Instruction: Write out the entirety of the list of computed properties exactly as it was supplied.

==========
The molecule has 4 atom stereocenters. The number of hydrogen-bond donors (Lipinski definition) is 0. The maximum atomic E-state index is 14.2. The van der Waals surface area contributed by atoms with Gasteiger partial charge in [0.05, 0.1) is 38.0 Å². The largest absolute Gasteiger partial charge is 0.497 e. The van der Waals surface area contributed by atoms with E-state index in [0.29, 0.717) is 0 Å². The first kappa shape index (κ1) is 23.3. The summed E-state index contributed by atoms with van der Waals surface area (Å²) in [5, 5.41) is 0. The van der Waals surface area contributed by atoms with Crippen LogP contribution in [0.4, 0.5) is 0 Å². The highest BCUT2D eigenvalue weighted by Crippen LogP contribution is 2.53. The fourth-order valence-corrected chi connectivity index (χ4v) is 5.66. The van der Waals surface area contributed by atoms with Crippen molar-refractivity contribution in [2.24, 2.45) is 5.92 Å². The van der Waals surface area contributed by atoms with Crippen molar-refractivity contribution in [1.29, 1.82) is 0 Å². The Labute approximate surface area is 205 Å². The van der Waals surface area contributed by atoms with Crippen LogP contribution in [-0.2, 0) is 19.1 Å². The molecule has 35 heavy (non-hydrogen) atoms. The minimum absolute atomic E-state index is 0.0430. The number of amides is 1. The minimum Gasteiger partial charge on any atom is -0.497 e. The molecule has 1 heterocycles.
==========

The molecule has 4 atom stereocenters. The number of hydrogen-bond donors (Lipinski definition) is 0. The maximum atomic E-state index is 14.2. The van der Waals surface area contributed by atoms with Gasteiger partial charge in [0.05, 0.1) is 38.0 Å². The largest absolute Gasteiger partial charge is 0.497 e. The van der Waals surface area contributed by atoms with E-state index in [0.29, 0.717) is 0 Å². The first kappa shape index (κ1) is 23.3. The summed E-state index contributed by atoms with van der Waals surface area (Å²) in [5, 5.41) is 0. The van der Waals surface area contributed by atoms with Crippen LogP contribution in [0.4, 0.5) is 0 Å². The highest BCUT2D eigenvalue weighted by Crippen LogP contribution is 2.53. The fourth-order valence-corrected chi connectivity index (χ4v) is 5.66. The van der Waals surface area contributed by atoms with Crippen molar-refractivity contribution in [2.24, 2.45) is 5.92 Å². The van der Waals surface area contributed by atoms with Crippen molar-refractivity contribution in [1.29, 1.82) is 0 Å². The Labute approximate surface area is 205 Å². The van der Waals surface area contributed by atoms with Crippen LogP contribution in [-0.2, 0) is 19.1 Å². The molecule has 35 heavy (non-hydrogen) atoms. The minimum absolute atomic E-state index is 0.0430. The number of amides is 1. The minimum Gasteiger partial charge on any atom is -0.497 e. The molecule has 1 heterocycles.